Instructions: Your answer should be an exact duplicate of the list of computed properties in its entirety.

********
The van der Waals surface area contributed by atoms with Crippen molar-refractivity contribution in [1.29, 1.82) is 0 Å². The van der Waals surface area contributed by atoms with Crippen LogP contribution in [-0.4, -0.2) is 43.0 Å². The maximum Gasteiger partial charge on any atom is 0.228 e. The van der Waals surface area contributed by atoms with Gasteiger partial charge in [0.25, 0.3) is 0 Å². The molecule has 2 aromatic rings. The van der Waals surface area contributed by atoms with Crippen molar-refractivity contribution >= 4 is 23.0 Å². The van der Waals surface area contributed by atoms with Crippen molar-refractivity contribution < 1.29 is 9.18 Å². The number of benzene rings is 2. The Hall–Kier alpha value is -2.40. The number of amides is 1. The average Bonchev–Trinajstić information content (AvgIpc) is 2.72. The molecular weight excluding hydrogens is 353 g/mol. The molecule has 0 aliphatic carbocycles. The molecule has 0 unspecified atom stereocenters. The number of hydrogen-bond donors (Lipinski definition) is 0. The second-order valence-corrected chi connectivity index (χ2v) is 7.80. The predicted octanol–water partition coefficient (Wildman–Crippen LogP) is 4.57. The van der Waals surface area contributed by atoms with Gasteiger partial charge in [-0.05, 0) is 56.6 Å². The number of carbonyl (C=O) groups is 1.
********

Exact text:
The van der Waals surface area contributed by atoms with Crippen molar-refractivity contribution in [1.29, 1.82) is 0 Å². The van der Waals surface area contributed by atoms with Crippen LogP contribution in [-0.4, -0.2) is 43.0 Å². The maximum Gasteiger partial charge on any atom is 0.228 e. The van der Waals surface area contributed by atoms with Gasteiger partial charge in [0.25, 0.3) is 0 Å². The molecule has 2 aromatic rings. The van der Waals surface area contributed by atoms with Crippen molar-refractivity contribution >= 4 is 23.0 Å². The van der Waals surface area contributed by atoms with Crippen molar-refractivity contribution < 1.29 is 9.18 Å². The number of benzene rings is 2. The Hall–Kier alpha value is -2.40. The number of amides is 1. The average Bonchev–Trinajstić information content (AvgIpc) is 2.72. The molecular weight excluding hydrogens is 353 g/mol. The molecule has 0 aliphatic carbocycles. The molecule has 0 unspecified atom stereocenters. The number of hydrogen-bond donors (Lipinski definition) is 0. The second-order valence-corrected chi connectivity index (χ2v) is 7.80. The predicted octanol–water partition coefficient (Wildman–Crippen LogP) is 4.57. The van der Waals surface area contributed by atoms with Gasteiger partial charge in [-0.05, 0) is 56.6 Å². The number of carbonyl (C=O) groups is 1.